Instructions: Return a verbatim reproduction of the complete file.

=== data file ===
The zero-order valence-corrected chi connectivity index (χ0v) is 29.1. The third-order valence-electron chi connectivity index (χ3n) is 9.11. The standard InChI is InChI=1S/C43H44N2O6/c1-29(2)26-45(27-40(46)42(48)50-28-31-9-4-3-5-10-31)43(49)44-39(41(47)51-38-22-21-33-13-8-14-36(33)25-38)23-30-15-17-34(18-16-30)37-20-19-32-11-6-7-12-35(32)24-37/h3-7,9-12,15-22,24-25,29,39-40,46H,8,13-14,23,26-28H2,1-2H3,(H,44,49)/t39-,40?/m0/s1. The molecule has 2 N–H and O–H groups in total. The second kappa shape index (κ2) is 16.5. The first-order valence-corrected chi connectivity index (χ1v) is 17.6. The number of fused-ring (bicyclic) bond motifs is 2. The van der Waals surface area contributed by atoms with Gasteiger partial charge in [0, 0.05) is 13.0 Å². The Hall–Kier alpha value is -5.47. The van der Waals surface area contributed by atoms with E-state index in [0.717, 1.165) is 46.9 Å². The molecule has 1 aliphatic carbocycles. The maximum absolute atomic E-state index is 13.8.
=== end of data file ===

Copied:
The zero-order valence-corrected chi connectivity index (χ0v) is 29.1. The third-order valence-electron chi connectivity index (χ3n) is 9.11. The standard InChI is InChI=1S/C43H44N2O6/c1-29(2)26-45(27-40(46)42(48)50-28-31-9-4-3-5-10-31)43(49)44-39(41(47)51-38-22-21-33-13-8-14-36(33)25-38)23-30-15-17-34(18-16-30)37-20-19-32-11-6-7-12-35(32)24-37/h3-7,9-12,15-22,24-25,29,39-40,46H,8,13-14,23,26-28H2,1-2H3,(H,44,49)/t39-,40?/m0/s1. The molecule has 2 N–H and O–H groups in total. The second kappa shape index (κ2) is 16.5. The first-order valence-corrected chi connectivity index (χ1v) is 17.6. The number of fused-ring (bicyclic) bond motifs is 2. The van der Waals surface area contributed by atoms with Gasteiger partial charge in [0, 0.05) is 13.0 Å². The Hall–Kier alpha value is -5.47. The van der Waals surface area contributed by atoms with E-state index in [0.717, 1.165) is 46.9 Å². The molecule has 1 aliphatic carbocycles. The maximum absolute atomic E-state index is 13.8.